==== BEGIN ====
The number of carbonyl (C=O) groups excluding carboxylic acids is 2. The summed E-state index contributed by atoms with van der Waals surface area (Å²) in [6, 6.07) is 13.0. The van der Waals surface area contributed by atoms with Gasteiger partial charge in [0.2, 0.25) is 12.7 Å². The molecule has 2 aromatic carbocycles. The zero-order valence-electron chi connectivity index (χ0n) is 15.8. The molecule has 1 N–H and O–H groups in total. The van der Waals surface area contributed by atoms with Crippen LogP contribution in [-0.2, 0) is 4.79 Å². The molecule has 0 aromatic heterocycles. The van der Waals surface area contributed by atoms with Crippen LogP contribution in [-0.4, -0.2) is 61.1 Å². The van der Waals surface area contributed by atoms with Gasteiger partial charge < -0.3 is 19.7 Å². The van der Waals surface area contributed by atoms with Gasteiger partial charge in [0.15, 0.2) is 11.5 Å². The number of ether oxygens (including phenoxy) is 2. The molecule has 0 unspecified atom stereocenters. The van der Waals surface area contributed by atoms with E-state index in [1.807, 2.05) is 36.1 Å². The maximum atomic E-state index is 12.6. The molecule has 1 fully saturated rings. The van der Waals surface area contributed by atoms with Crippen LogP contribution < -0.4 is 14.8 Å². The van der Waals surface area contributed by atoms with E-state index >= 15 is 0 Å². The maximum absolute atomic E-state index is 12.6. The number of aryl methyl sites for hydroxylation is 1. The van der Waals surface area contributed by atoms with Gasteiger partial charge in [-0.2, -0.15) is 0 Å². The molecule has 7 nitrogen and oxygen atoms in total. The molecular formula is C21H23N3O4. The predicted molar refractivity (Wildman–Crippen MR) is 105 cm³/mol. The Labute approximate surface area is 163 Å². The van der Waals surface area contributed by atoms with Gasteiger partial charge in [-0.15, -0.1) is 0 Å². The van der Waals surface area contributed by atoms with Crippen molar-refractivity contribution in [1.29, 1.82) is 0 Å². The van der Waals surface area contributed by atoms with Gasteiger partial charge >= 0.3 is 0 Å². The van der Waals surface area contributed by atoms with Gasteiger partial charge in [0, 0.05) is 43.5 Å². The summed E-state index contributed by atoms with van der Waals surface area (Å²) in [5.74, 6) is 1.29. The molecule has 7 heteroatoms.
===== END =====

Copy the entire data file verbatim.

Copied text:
The number of carbonyl (C=O) groups excluding carboxylic acids is 2. The summed E-state index contributed by atoms with van der Waals surface area (Å²) in [6, 6.07) is 13.0. The van der Waals surface area contributed by atoms with Gasteiger partial charge in [0.2, 0.25) is 12.7 Å². The molecule has 2 aromatic carbocycles. The zero-order valence-electron chi connectivity index (χ0n) is 15.8. The molecule has 1 N–H and O–H groups in total. The van der Waals surface area contributed by atoms with Crippen LogP contribution in [-0.2, 0) is 4.79 Å². The molecule has 0 aromatic heterocycles. The van der Waals surface area contributed by atoms with Crippen LogP contribution in [-0.4, -0.2) is 61.1 Å². The van der Waals surface area contributed by atoms with Gasteiger partial charge < -0.3 is 19.7 Å². The van der Waals surface area contributed by atoms with Gasteiger partial charge in [0.15, 0.2) is 11.5 Å². The number of ether oxygens (including phenoxy) is 2. The molecule has 0 unspecified atom stereocenters. The van der Waals surface area contributed by atoms with E-state index in [1.807, 2.05) is 36.1 Å². The maximum atomic E-state index is 12.6. The molecule has 1 fully saturated rings. The van der Waals surface area contributed by atoms with Crippen LogP contribution < -0.4 is 14.8 Å². The van der Waals surface area contributed by atoms with E-state index >= 15 is 0 Å². The maximum absolute atomic E-state index is 12.6. The number of aryl methyl sites for hydroxylation is 1. The van der Waals surface area contributed by atoms with Gasteiger partial charge in [-0.2, -0.15) is 0 Å². The molecule has 7 nitrogen and oxygen atoms in total. The molecular formula is C21H23N3O4. The predicted molar refractivity (Wildman–Crippen MR) is 105 cm³/mol. The Labute approximate surface area is 163 Å². The van der Waals surface area contributed by atoms with Gasteiger partial charge in [-0.15, -0.1) is 0 Å². The van der Waals surface area contributed by atoms with Crippen molar-refractivity contribution in [1.29, 1.82) is 0 Å². The van der Waals surface area contributed by atoms with Gasteiger partial charge >= 0.3 is 0 Å². The van der Waals surface area contributed by atoms with Gasteiger partial charge in [0, 0.05) is 43.5 Å². The summed E-state index contributed by atoms with van der Waals surface area (Å²) in [5.74, 6) is 1.29. The molecule has 7 heteroatoms.